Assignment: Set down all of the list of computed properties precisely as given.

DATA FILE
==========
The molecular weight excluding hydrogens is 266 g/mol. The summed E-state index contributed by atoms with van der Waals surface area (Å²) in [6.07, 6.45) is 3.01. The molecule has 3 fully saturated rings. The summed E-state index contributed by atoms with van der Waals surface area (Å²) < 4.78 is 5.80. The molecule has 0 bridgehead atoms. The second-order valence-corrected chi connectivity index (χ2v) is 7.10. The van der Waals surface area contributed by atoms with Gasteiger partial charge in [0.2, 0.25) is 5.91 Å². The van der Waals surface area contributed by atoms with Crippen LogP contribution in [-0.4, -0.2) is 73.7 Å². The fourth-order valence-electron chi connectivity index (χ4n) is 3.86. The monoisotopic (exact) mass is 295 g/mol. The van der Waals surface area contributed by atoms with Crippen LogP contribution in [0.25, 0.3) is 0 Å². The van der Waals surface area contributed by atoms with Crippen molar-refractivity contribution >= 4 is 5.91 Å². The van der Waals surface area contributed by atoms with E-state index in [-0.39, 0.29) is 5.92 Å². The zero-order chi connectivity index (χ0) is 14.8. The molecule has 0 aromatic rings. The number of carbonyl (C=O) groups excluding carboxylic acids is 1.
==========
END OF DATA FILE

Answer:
The molecular weight excluding hydrogens is 266 g/mol. The summed E-state index contributed by atoms with van der Waals surface area (Å²) in [6.07, 6.45) is 3.01. The molecule has 3 fully saturated rings. The summed E-state index contributed by atoms with van der Waals surface area (Å²) < 4.78 is 5.80. The molecule has 0 bridgehead atoms. The second-order valence-corrected chi connectivity index (χ2v) is 7.10. The van der Waals surface area contributed by atoms with Gasteiger partial charge in [0.2, 0.25) is 5.91 Å². The van der Waals surface area contributed by atoms with Crippen LogP contribution in [-0.4, -0.2) is 73.7 Å². The fourth-order valence-electron chi connectivity index (χ4n) is 3.86. The monoisotopic (exact) mass is 295 g/mol. The van der Waals surface area contributed by atoms with Crippen LogP contribution in [0.25, 0.3) is 0 Å². The van der Waals surface area contributed by atoms with Crippen molar-refractivity contribution >= 4 is 5.91 Å². The van der Waals surface area contributed by atoms with E-state index in [-0.39, 0.29) is 5.92 Å². The zero-order chi connectivity index (χ0) is 14.8. The molecule has 0 aromatic rings. The number of carbonyl (C=O) groups excluding carboxylic acids is 1.